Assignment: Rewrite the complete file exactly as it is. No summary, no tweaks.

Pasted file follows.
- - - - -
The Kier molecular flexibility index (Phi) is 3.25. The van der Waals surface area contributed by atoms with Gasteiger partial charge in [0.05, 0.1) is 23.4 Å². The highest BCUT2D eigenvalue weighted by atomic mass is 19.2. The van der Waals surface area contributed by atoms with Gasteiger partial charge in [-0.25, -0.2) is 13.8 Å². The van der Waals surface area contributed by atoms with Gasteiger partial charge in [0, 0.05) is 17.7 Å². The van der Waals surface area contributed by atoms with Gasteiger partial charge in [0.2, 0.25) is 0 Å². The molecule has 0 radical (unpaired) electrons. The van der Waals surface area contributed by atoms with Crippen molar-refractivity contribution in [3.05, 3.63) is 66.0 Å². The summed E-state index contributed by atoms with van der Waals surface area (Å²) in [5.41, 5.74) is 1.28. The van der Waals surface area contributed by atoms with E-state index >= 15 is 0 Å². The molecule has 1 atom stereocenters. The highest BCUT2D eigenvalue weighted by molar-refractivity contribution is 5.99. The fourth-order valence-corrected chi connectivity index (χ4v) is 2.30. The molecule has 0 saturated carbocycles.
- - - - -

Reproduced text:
The Kier molecular flexibility index (Phi) is 3.25. The van der Waals surface area contributed by atoms with Gasteiger partial charge in [0.05, 0.1) is 23.4 Å². The highest BCUT2D eigenvalue weighted by atomic mass is 19.2. The van der Waals surface area contributed by atoms with Gasteiger partial charge in [-0.25, -0.2) is 13.8 Å². The van der Waals surface area contributed by atoms with Gasteiger partial charge in [0, 0.05) is 17.7 Å². The van der Waals surface area contributed by atoms with Gasteiger partial charge in [0.2, 0.25) is 0 Å². The molecule has 0 radical (unpaired) electrons. The van der Waals surface area contributed by atoms with Crippen molar-refractivity contribution in [3.05, 3.63) is 66.0 Å². The summed E-state index contributed by atoms with van der Waals surface area (Å²) in [5.41, 5.74) is 1.28. The van der Waals surface area contributed by atoms with E-state index >= 15 is 0 Å². The molecule has 1 atom stereocenters. The highest BCUT2D eigenvalue weighted by molar-refractivity contribution is 5.99. The fourth-order valence-corrected chi connectivity index (χ4v) is 2.30. The molecule has 0 saturated carbocycles.